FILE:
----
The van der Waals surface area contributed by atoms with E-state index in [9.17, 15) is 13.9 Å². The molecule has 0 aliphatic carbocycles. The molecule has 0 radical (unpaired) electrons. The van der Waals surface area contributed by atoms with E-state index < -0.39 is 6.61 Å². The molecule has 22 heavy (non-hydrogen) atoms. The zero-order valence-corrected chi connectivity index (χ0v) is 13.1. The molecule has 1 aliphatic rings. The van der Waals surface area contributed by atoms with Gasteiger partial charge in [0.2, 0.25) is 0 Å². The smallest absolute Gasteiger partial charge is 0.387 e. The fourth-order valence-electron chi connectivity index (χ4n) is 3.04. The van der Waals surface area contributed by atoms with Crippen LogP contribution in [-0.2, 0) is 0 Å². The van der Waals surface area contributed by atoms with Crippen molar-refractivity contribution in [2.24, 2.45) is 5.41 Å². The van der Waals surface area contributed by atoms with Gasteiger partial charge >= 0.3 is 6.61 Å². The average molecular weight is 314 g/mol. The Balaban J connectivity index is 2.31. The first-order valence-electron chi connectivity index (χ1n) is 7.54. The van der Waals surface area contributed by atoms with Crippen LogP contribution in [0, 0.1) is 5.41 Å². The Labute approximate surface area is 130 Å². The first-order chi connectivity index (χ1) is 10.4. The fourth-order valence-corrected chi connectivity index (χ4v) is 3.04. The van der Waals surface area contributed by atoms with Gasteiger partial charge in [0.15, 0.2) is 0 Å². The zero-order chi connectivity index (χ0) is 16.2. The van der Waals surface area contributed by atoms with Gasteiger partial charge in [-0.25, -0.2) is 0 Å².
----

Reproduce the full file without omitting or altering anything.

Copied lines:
The van der Waals surface area contributed by atoms with E-state index in [9.17, 15) is 13.9 Å². The molecule has 0 aliphatic carbocycles. The molecule has 0 radical (unpaired) electrons. The van der Waals surface area contributed by atoms with E-state index < -0.39 is 6.61 Å². The molecule has 22 heavy (non-hydrogen) atoms. The zero-order valence-corrected chi connectivity index (χ0v) is 13.1. The molecule has 1 aliphatic rings. The van der Waals surface area contributed by atoms with Gasteiger partial charge in [0.2, 0.25) is 0 Å². The smallest absolute Gasteiger partial charge is 0.387 e. The fourth-order valence-electron chi connectivity index (χ4n) is 3.04. The van der Waals surface area contributed by atoms with Crippen LogP contribution in [-0.2, 0) is 0 Å². The van der Waals surface area contributed by atoms with Crippen molar-refractivity contribution in [2.24, 2.45) is 5.41 Å². The van der Waals surface area contributed by atoms with Gasteiger partial charge >= 0.3 is 6.61 Å². The average molecular weight is 314 g/mol. The Balaban J connectivity index is 2.31. The first-order valence-electron chi connectivity index (χ1n) is 7.54. The van der Waals surface area contributed by atoms with Crippen LogP contribution in [0, 0.1) is 5.41 Å². The Labute approximate surface area is 130 Å². The first-order chi connectivity index (χ1) is 10.4. The fourth-order valence-corrected chi connectivity index (χ4v) is 3.04. The van der Waals surface area contributed by atoms with Gasteiger partial charge in [0.15, 0.2) is 0 Å². The zero-order chi connectivity index (χ0) is 16.2. The van der Waals surface area contributed by atoms with Gasteiger partial charge in [-0.25, -0.2) is 0 Å².